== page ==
Minding her own bee's wax

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Meghan Gray is a quiet, polite, 18-year-old.  The high school senior studies AP English and advanced chemistry at Glenwood Community High, and also studies psychology and sociology in the afternoons at Iowa Western Community College.  She eventually plans to study veterinary medicine at Iowa State University.

Gray knows attending college costs money - a lot of money.  She, like many high school students, works part-time to help put aside money for college expenses. She works three days a week at a grocery store in Glenwood - but she also runs her own business.

The venture started as a hobby. In 2007, Gray’s mother, Colleen, was approached by friend Erik Wray, who wanted to put a bee colony on the Gray’s farm. Colleen was open to the idea.

Meghan watched Wray with interest and helped him with his beekeeping operation. By spring 2008, the family was keen to try their hands at keeping their own hives. Family friend Diane Von Tersch helped by donating her family’s no-longer-used beekeeping equipment to the Grays, and the family was off and running.

They keep a style of honeycomb that is known as small cell. The smaller cells in the comb mean that natural-sized bees are born to the colony.  The natural-sized bees are not prone to as many diseases, meaning the beekeepers do not have to use as many, or any, chemicals to prevent problems such as Varroa mites, a parasite that is one of the honeybee’s biggest predators.  

“Our honey does not have any chemicals in it,” Meghan said.

Seeing the potential for selling chemical-free honey, Meghan and her mother attended a Smart Start class in spring 2009 through Iowa Western Community College. In this class, they learned about starting up a small business.

That year she also toured a commercial beekeeping production in Shenandoah, Iowa, for research. Meghan, along with her older brother Kyle and younger brother Kory, did an entomology project on beekeeping for 4-H in 2009. This project included having a display of honey at the Mills County Fair.

That fall, Meghan entered her freshman year of high school. As an extracurricular activity, she joined Future Community and Career Leaders of America (FCCLA).  As a part of the organization, she prepared and presented a project for the Students Taking Action with Recognition (STAR) competition. Meghan entered the Entrepreneur category – and for a project, she chose to create and present a business plan for Gray Bee Honey. The project won a gold rating at the Iowa state competition in early 2010, and won a silver medal at the national level in June of that year.

The STAR project does not require students to implement their proposed business plan, but Meghan had other ideas.

“I thought, ‘maybe I could do this for real’,” Meghan said.

With a business plan prepared and the beekeeping project in place, Meghan supplemented the class work with real-world experience. She took beekeeping classes. She and her mother worked to expand the beehives. In spring 2010, Meghan sold her first product, which was, quite simply, raw honey.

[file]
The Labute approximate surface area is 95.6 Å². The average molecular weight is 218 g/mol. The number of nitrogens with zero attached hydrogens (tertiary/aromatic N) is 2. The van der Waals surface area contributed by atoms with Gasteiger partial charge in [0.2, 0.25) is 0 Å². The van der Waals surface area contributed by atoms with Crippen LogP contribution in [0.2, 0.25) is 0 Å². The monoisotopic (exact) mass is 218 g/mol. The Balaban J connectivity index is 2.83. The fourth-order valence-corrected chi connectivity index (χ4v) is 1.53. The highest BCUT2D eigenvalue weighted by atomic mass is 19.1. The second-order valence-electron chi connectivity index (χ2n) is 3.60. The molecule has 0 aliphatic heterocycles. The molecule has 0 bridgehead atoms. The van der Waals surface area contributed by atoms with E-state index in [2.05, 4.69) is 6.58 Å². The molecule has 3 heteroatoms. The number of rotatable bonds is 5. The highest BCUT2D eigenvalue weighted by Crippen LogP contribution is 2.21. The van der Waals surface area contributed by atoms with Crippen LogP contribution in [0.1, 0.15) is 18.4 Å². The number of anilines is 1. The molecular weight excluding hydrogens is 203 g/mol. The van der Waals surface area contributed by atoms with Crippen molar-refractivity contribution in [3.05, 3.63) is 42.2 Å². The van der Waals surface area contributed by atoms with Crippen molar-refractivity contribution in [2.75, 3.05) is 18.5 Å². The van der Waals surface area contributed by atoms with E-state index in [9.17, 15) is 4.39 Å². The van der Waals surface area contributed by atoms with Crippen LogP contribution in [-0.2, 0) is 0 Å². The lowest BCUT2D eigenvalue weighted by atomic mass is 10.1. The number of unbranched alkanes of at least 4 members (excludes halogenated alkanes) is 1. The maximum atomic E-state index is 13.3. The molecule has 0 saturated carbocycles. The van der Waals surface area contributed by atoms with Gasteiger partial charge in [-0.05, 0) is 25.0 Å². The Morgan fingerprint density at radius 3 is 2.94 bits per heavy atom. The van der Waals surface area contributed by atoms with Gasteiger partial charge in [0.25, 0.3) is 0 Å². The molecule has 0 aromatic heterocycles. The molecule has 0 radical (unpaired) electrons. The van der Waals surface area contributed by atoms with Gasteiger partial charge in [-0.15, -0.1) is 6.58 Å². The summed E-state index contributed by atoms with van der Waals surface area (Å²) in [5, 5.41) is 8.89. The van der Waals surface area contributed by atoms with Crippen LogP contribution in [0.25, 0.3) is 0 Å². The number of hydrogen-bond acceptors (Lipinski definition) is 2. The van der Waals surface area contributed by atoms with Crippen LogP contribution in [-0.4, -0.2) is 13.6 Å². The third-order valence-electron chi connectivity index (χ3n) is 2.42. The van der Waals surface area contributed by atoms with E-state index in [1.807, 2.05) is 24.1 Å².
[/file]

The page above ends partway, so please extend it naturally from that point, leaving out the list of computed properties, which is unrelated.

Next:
Obtaining raw honey, which is honey that has not been heated, isn’t quite simple. Getting the bees to produce this golden sweetener requires working with the tiny livestock for three out of four seasons.

“In the winter you’re pretty much off (duty),” Colleen said. “In that respect, it’s more like raising crops than raising livestock.”

In the fall, Meghan and her mother check the hives to make sure the bees have enough food to survive the winter.  If it looks like the bees may need more food than they have stored, Meghan and Colleen feed them sugar-water. In the spring, they check the food stores again, and feed them more sugar-water if necessary. They must take off old honeycomb so the bees can make new, and fix frames and hives as needed. They also split the hives so they are more viable. Summer is the busiest season. Honey is extracted three to four times, and it must be bottled - or used for other products.

Along with summer being the busiest time for beekeeping, Meghan sells Gray Bee Honey products at the Glenwood and Silver City farmer’s markets.

As the bottled honey business did well, Meghan began to work with more products. In 2011, she began to make lip balm, then expanded to lotions.  She added soap in 2012. Later that year, Meghan found a recipe for jam that uses honey instead of sugar, and realized she could use jam to solve a problem.

Honey can naturally crystallize, which is not harmful in any way, but is visually less attractive than liquid honey. The way to make crystalized honey liquid again is to heat it - rendering it unable to be considered raw.

Farmers markets provide one means of sales, but they are only during warmer weather.  In order to keep her business solvent during colder weather, Meghan and Colleen approached the Sue Fichter, owner of Hairworks in Glenwood, about selling Gray Bee products at the salon.

“I’ve done the family’s hair for a long time,” Fichter said. “They’re great people, Meghan’s a great girl, and I said ‘sure, go right ahead.’”

Meghan has one small shelving unit and one basket in which to sell her honey products, and she and her mother drop into the salon often to check on products, refill the stock and pick up money. Hairworks does not make any commission from selling these products for the Grays.

Through these products, many of which cost less than a fast-food meal, Meghan has steadily made money. Half of the money she earns goes towards her college education, and the other half goes back into the business.

Meghan plans to continue Gray Bee Honey while she’s in college. This may be a viable plan, since the majority of the work takes place during the summer.

“All of this has been Meghan,” Colleen emphasized proudly. “I’ve been here to coach and assist when needed, but truly, this has all been her success.”